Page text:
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Energy Risk & Markets
Allowance trading needs oversight, but don’t overdo it.
the U.S. emissions trading markets.
The group would focus on efforts that include achieving comprehensive emissions-market oversight and enforcement, including cooperation with other national and international oversight regimes. It also would be charged with recommending efforts aimed at ensuring market transparency and avoiding excessive speculation, thus mirroring certain of the objectives in the Feinstein-Snowe bill. In addition, the group would be charged with the core principle of ensuring the emissions markets are designed in a manner that prevents fraud and manipulation, including as a result of market power concentration or the abuse of material, nonpublic information.
To achieve these, the working group—in consultation with emissions-market participants, exchanges, clearing entities, the FTC, the Federal Reserve and a variety of other entities—would identify and report on: 1) the major issues related to developing a U.S. emissions market that has integrity and is efficient, orderly, fair, and competitive; 2) any relevant recommendations provided by federal, state, or local governments, organizations, individuals, and entities; and 3) activities (such as market regulation, contingency planning and policy coordination) to carry out those recommendations. Within nine months of enactment, and based on the outcome of the group’s activities, the federal agencies to whom the president would have delegated rulemaking authority would promulgate rules to achieve the recommendations of the group and the statute.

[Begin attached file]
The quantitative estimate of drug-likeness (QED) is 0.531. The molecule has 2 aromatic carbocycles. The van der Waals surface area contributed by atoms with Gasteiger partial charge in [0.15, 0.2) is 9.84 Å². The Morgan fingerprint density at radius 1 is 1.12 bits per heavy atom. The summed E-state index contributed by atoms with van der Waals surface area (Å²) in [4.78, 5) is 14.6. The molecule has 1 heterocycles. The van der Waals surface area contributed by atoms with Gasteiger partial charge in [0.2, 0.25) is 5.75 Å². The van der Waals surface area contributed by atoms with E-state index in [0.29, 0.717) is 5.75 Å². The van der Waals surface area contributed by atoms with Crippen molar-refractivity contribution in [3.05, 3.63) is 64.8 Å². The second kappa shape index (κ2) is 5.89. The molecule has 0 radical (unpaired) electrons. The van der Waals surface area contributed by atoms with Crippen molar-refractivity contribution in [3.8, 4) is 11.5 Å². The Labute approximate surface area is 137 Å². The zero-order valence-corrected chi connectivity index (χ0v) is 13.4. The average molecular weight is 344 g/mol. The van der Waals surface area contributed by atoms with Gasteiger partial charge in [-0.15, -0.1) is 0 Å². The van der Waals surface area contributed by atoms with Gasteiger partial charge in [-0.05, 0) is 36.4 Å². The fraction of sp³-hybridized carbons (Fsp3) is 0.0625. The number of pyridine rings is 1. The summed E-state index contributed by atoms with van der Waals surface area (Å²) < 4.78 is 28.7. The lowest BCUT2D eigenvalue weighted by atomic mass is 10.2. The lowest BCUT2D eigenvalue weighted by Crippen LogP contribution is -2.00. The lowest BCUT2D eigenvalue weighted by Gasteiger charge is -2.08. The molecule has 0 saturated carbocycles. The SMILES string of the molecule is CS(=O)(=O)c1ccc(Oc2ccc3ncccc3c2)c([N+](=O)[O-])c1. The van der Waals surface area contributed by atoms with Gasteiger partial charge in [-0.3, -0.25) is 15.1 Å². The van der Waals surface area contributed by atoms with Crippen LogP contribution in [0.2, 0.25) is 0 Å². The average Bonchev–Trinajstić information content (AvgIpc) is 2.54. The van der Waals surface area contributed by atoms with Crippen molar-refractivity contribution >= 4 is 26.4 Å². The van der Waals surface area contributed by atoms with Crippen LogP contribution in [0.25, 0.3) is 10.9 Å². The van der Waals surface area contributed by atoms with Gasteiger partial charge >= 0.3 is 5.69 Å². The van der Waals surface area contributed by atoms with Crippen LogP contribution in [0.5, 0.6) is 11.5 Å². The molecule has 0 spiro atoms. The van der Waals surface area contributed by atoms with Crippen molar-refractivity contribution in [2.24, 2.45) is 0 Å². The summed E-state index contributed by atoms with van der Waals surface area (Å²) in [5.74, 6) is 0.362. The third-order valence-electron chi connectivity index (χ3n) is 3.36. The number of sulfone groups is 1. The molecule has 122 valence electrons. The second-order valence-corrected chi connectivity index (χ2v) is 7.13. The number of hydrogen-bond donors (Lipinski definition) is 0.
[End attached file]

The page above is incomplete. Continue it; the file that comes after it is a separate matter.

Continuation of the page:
Within that same time frame, the EPA administrator also would enter into a memorandum of understanding with the head of each appropriate federal agency that would address regulatory and enforcement coordination, information sharing, and other matters to minimize duplicative or conflicting regulatory efforts. Although a clear statutory allocation of enforcement authority would be the preferred way of avoiding another Amaranth-like debate, the MOU proposal at least provides a forum for attempting to avoid inter-agency conflicts.
In sum, the Lieberman-Warner bill appears to be an improvement over past emissions market oversight proposals, but there remains the possibility that the group approach could result in a complex, bureaucratic oversight model that protects political fiefdoms at the expense of regulatory clarity and market liquidity. Moreover, until a climate change bill is actually passed, it’s also possible Senators Feinstein or Snowe will attempt to substitute their approach for the one included in the Lieberman-Warner bill, or whatever bill the Senate or House considers.
Given all the uncertainties raised by proposed legislation, the key question might not be “who’s in charge of carbon markets?” but instead “who isn’t in charge of carbon markets?” In its fear of |a repeat of Enron, Congress might be more willing to layer the oversight rather than streamline it by designating the agency most capable of regulating a new market—the CFTC—as the sole regulator. Even as it becomes clearer that climate change legislation will not pass in 2008, the next Congress could address the oversight conundrum sooner rather than later.
1. “California’s Cap-and-Trade Won’t Work,” L.A. Times , Mar. 10, 2008.
3. “Time to Tax Carbon,” L.A. Times , May 28, 2007.
4. Air Pollution as a Commodity: Regulation of the Sulfur Dioxide Allowance Market , Congressional Research Service, RL34235, at